Saturday, July 2, 2011

Marc Copland: Crosstalk

Pirouet Records
By Ric Bang
Buy CD: Crosstalk

Musicians spend years learning to play an instrument well enough to earn a living performing with it; only a very few achieve that goal on more than one horn.

It’s relatively common to become fluent with several members of an instrument family: Those who can play the clarinet or alto sax are able to play the tenor sax; flutists and trumpeters often can perform on the flugelhorn and coronet. Less frequently, you’ll find musicians who can handle instruments that are less alike — both the trumpet and trombone, for example — and only a few become masters of “horns” in totally different families.

Marc Copland is one of those individuals. He was born in Philadelphia in 1948, and entered the jazz world playing alto sax. Although he experimented with an electronic version of the instrument, he became (in his words) “dissatisfied with the inherent limitations in the saxophone.” As a result, in the 1970s he relocated to the Baltimore-Washington, D.C., area to become a jazz pianist. During the next decade, while learning his new instrument, he worked as an accompanist and sideman for artists such as Randy Brecker, Bob Mintzer and Art Farmer. Copland moved to New York in the early ’80s, working both there and in D.C.; he also toured. Since 2000, he has concentrated on small combos, with increasing emphasis on solo work.

Crosstalk, recorded in 2010 in New Jersey, features Copland, Greg Osby (alto sax), Doug Weiss (bass) and Victor Lewis (drums). Osby, Weiss and Lewis have been part of the New York City jazz fraternity for years. The album was mastered at MSM Studios in Munich, and released by Pirouet Records from that same city.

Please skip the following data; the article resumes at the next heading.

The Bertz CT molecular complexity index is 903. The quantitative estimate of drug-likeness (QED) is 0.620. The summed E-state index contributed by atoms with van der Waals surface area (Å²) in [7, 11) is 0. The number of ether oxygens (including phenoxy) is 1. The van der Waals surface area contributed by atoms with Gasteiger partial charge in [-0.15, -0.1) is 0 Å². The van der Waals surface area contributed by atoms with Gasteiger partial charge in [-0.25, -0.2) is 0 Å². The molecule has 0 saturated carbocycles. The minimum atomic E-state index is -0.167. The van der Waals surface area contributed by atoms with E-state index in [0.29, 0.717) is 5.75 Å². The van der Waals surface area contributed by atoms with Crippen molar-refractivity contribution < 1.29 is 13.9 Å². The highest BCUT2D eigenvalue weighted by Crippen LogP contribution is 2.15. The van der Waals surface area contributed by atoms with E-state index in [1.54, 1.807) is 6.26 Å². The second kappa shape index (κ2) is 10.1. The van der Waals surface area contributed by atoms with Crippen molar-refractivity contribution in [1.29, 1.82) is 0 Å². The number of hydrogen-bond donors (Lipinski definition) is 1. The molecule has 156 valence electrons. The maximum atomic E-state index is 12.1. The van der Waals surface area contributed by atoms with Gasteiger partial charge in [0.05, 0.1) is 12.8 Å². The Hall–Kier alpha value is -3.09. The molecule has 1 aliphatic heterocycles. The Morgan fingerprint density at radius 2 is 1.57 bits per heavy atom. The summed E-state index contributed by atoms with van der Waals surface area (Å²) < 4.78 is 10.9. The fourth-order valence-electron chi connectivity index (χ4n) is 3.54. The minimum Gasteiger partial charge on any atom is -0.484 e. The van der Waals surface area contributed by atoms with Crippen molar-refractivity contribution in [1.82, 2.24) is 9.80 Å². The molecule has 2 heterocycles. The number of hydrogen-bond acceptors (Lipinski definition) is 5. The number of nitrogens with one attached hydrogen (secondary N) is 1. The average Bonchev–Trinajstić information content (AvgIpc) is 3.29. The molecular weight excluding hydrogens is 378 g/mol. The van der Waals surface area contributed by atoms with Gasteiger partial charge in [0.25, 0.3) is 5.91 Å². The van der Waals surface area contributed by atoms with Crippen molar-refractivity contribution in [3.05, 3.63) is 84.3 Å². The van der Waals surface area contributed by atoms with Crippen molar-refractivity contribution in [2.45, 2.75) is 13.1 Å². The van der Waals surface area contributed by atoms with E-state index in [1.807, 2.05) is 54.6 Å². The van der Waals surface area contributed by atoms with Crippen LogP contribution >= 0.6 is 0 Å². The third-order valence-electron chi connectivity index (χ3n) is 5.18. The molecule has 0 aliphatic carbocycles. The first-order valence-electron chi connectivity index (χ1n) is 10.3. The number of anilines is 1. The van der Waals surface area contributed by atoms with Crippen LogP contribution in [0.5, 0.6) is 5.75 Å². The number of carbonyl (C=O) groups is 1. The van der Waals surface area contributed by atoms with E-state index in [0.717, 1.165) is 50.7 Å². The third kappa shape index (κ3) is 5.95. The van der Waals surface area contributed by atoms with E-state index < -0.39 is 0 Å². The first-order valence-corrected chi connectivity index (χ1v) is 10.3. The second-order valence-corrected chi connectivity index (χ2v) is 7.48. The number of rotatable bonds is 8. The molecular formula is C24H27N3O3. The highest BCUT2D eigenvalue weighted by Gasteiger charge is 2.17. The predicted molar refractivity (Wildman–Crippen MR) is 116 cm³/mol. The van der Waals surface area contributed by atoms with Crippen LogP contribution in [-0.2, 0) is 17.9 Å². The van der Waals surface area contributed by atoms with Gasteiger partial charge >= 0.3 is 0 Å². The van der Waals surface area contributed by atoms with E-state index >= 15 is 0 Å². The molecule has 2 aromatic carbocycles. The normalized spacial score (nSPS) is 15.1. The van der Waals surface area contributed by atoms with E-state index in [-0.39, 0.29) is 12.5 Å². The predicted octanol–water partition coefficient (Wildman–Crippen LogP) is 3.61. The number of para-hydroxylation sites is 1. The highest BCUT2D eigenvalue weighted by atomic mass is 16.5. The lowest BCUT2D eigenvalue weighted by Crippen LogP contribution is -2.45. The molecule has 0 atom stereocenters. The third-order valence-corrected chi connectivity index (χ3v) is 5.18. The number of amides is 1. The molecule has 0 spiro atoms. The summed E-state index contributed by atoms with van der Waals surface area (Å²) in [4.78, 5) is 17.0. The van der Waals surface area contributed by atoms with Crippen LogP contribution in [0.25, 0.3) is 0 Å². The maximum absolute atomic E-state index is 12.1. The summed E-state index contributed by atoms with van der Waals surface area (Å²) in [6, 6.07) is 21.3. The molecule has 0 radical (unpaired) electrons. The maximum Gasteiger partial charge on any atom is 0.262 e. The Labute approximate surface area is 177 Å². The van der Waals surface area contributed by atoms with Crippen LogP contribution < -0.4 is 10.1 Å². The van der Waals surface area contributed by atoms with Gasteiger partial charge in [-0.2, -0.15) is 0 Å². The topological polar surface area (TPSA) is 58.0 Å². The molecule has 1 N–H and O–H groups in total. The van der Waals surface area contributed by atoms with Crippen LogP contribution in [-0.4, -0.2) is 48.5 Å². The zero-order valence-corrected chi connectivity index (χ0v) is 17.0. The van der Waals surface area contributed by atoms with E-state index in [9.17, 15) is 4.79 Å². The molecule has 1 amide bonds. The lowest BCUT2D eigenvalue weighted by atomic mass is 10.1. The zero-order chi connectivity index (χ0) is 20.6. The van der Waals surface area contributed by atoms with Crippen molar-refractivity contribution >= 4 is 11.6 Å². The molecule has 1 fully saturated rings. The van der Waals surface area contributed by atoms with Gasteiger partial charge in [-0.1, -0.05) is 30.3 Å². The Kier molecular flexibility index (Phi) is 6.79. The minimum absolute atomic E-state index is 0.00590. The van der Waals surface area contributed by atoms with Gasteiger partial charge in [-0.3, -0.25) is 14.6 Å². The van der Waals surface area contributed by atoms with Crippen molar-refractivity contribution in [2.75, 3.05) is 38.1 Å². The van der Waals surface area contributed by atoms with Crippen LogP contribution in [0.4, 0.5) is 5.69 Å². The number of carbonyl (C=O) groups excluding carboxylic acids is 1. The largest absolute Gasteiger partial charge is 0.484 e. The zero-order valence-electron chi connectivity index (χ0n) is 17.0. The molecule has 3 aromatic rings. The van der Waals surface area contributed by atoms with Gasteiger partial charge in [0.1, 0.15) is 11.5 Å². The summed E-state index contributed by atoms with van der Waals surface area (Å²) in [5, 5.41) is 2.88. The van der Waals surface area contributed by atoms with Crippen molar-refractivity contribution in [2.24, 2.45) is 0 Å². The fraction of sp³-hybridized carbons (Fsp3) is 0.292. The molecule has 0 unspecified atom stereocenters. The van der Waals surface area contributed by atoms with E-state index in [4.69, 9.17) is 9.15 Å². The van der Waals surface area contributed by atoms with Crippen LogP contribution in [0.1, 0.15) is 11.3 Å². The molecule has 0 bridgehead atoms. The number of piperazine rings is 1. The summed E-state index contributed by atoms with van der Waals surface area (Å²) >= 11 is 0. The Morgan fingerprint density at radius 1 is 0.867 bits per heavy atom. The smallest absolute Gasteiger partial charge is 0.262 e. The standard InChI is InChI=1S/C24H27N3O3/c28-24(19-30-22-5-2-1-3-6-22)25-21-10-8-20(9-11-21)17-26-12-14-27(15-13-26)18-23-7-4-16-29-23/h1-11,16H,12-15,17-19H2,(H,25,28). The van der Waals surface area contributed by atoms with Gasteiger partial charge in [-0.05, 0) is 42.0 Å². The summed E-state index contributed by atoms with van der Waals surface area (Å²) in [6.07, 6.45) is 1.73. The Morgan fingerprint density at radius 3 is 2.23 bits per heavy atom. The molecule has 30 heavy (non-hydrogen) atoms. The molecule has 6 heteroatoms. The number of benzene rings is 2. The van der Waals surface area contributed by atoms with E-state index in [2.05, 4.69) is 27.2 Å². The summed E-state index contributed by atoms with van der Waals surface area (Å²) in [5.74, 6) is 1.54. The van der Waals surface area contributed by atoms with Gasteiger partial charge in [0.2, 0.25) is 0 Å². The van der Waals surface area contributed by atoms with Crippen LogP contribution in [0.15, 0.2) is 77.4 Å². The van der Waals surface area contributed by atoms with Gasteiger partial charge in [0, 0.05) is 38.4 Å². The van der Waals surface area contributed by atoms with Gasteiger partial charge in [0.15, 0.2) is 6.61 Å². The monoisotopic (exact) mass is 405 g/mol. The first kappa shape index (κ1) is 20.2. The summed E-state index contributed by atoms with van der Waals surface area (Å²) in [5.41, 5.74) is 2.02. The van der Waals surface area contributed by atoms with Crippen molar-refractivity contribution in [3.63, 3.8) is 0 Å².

Seven of these nine tracks were composed by these artists: three by Copland, two by Osby, and one each by Weiss and Lewis. Another was written by Gigi Gryce, while “Tenderly” (the only standard) is a Walter Gross standout.

This quartet’s musical genre is “chamber jazz.” The original tunes, done at balladic and mid-tempos, are thoughtful and complex at times, and melodically rich. That said, my favorite track is “Tenderly.” Not long ago, a jazz musician explained — in the liner notes of a recent album — that he always enjoys it when artists play a standard, because it gives him an opportunity to assess their originality and style, relative to that of other artists who’ve performed the same tune. I feel the same way. Copland and his combo have produced one of the most beautiful takes on “Tenderly” that I’ve ever heard; it alone is worth the price of the entire album.

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